The strongest line of evidence for 51 Peg being a Maunder minimum candidate is its flat activity profile as seen over decades in the Mount Wilson program (Baliunas et al. 1995) and in observations at Lowell Observatory (Hall et al. 2007), as well as the extremely low X-ray surface fluxes, which have not changed significantly since the 1992 ROSAT observations. That 51 Peg is a slow rotator with $P_{\star}\approx30{-}40$ d (Mayor & Queloz 1995; Baliunas et al. 1996) fits the picture, making 51 Peg the first MM candidate star with a close-in giant planet.

A statistical analysis of the X-ray luminosities of planet-bearing host stars has recently been conducted (Kashyap et al. 2008). Its authors claim that stars with close-in giant planets, such as 51 Peg, are on average X-ray brighter by a factor of two compared to stars with far away planets. Apparently, 51 Peg's overall activity is not enhanced by the presence of its Hot Jupiter. However, at a distance of order of 50  $R_{\rm Jup}$ only a weak interaction between an inactive star and its planet might be expected.

5 Conclusions

We have detected X-ray emission from 51 Peg in a 55 ks observation with XMM-Newton and 5 ks observations with Chandra ACIS-S and HRC-I each. The detection of 51 Peg with a low count rate in the XMM pointing and the clear source signal in the much shorter Chandra observations can be explained by the different effective response of the detectors at low energies and 51 Peg having an extremely cool corona. Our main results are summarized as follows:

1.
51 Peg shows weak emission in the O VII triplet and emission around 200 eV which can be explained most likely by cool silicon emission lines.
2.
A coronal temperature of $\la$1 MK is consistent with the detected hardness ratios in different energy bands in both the XMM and the Chandra pointing as well as in the ROSAT observation carried out 16 years earlier.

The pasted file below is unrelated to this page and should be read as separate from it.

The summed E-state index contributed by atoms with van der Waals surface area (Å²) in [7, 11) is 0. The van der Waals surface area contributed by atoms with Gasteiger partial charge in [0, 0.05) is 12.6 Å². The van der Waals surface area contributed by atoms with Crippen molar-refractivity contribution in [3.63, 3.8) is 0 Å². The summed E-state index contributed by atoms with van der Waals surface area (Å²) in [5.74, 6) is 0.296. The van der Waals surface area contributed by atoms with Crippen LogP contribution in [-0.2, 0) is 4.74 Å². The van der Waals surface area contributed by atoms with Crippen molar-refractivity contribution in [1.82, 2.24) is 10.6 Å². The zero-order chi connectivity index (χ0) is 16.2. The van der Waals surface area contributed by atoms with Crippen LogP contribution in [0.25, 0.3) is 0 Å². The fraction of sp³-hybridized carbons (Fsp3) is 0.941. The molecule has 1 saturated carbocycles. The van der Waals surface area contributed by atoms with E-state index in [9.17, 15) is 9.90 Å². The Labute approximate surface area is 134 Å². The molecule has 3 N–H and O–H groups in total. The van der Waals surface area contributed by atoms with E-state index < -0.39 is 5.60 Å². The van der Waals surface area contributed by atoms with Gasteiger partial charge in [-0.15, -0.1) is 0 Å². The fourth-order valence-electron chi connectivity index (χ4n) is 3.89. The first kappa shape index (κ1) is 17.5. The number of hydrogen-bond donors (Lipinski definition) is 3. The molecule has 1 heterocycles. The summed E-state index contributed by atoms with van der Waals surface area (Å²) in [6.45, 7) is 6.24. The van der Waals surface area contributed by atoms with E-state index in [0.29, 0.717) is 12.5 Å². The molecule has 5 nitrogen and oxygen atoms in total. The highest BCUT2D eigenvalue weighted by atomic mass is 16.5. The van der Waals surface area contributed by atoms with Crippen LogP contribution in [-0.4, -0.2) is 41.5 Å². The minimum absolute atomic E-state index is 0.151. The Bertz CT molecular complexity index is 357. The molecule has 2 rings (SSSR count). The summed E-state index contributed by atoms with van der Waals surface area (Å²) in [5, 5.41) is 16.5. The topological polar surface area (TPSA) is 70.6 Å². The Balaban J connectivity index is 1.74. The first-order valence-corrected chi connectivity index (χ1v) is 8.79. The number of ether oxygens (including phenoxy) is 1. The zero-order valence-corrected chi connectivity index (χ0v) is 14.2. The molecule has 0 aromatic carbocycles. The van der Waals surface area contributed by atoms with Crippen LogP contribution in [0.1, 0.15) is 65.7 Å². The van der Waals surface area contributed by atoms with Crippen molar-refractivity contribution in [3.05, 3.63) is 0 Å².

3.
The Chandra HRC-I count rate is higher than can be explained by differences in the effective areas of HRC and ACIS-S; HRC's effective area might be larger at low energies than given in the calibration so far.
4.
The constant and very low surface X-ray flux level together with a flat-activity behavior in chromospheric Ca II H and K line fluxes suggests 51 Peg to be a Hot Jupiter-bearing Maunder minimum candidate.

Acknowledgements
K.P. and J.R. acknowledge financial support from DLR grants 50OR0703 and 50QR0803. J.C.H. acknowledges support fromgrant ATM-0742144 from the National Science Foundation. This work is based on observations obtained with XMM-Newton, Chandra and makes use of the ROSAT Data Archive. We acknowledge the allocation of Chandra Director's Discretionary Time.

References

All Tables

Table 1:   XMM and Chandra observation log of 51 Peg.

Table 2:   Photons of 51 Peg in XMM and Chandra; see text for details.

Table 3:   X-ray fluxes of 51 Peg with 1$\sigma $ errors, calculated with WebPIMMS using a 1 MK thermal plasma model.

All Figures

  \begin{figure}
\par\includegraphics[width=9cm,clip]{12945fg1.ps}
\end{figure} Figure 1:

Upper panel: effective areas of XMM PN and Chandra ACIS-S at energies below 800 eV. Lower panel: detect cell counts (solid histogram) of 51 Peg in PN and ACIS-S over the respective backgrounds (dashed; ACIS-S has practically no background).

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In the text

  \begin{figure}
\par\subfigure[$HR_{\it ACIS-S~1}$ ]{\includegraphics[height=3.08...
... ]{\includegraphics[height=3.08cm,width=4.2cm,clip]{12945fg5.ps} }\end{figure} Figure 2:

Hardness ratios as a function of temperature (see text for details). Observed ratios are given as crosses with $1\sigma $ error.

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In the text

  \begin{figure}
\par\includegraphics[width=9cm,clip]{12945fg6.ps}
\end{figure} Figure 3:

X-ray luminosity (crosses) and S index seasonal mean of 51 Peg's Ca II H and K line flux; reliable Ca data given as filled triangles with typical standard deviations of ${\protect\la}{\pm}0.005$, open triangles are less reliable values derived from only a small number of observations.

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In the text